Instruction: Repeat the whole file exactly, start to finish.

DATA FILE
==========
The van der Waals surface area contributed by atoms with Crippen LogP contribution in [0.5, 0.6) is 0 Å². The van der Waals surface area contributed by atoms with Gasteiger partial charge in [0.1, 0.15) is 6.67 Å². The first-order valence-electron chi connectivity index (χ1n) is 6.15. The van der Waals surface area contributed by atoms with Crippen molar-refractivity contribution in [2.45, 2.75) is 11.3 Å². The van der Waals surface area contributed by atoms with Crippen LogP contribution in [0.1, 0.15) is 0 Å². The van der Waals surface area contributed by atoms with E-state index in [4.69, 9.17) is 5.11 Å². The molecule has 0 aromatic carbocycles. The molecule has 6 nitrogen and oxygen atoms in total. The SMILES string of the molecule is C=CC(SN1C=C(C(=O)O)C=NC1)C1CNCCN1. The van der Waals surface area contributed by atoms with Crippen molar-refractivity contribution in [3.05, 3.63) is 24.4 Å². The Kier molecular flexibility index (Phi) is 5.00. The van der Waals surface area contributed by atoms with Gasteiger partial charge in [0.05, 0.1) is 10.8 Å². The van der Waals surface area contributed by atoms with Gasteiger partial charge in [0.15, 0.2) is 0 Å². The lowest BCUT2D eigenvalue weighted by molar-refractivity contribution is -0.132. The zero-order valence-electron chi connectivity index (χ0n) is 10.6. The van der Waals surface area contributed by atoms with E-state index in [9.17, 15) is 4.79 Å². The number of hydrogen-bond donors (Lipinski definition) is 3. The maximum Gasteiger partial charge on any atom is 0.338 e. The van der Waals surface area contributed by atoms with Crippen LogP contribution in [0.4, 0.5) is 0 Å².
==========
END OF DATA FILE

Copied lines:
The van der Waals surface area contributed by atoms with Crippen LogP contribution in [0.5, 0.6) is 0 Å². The van der Waals surface area contributed by atoms with Gasteiger partial charge in [0.1, 0.15) is 6.67 Å². The first-order valence-electron chi connectivity index (χ1n) is 6.15. The van der Waals surface area contributed by atoms with Crippen molar-refractivity contribution in [2.45, 2.75) is 11.3 Å². The van der Waals surface area contributed by atoms with Crippen LogP contribution in [0.1, 0.15) is 0 Å². The van der Waals surface area contributed by atoms with E-state index in [4.69, 9.17) is 5.11 Å². The molecule has 0 aromatic carbocycles. The molecule has 6 nitrogen and oxygen atoms in total. The SMILES string of the molecule is C=CC(SN1C=C(C(=O)O)C=NC1)C1CNCCN1. The van der Waals surface area contributed by atoms with Crippen molar-refractivity contribution in [3.05, 3.63) is 24.4 Å². The Kier molecular flexibility index (Phi) is 5.00. The van der Waals surface area contributed by atoms with Gasteiger partial charge in [0.05, 0.1) is 10.8 Å². The van der Waals surface area contributed by atoms with Gasteiger partial charge in [0.15, 0.2) is 0 Å². The lowest BCUT2D eigenvalue weighted by molar-refractivity contribution is -0.132. The zero-order valence-electron chi connectivity index (χ0n) is 10.6. The van der Waals surface area contributed by atoms with E-state index in [9.17, 15) is 4.79 Å². The number of hydrogen-bond donors (Lipinski definition) is 3. The maximum Gasteiger partial charge on any atom is 0.338 e. The van der Waals surface area contributed by atoms with Crippen LogP contribution in [0.4, 0.5) is 0 Å².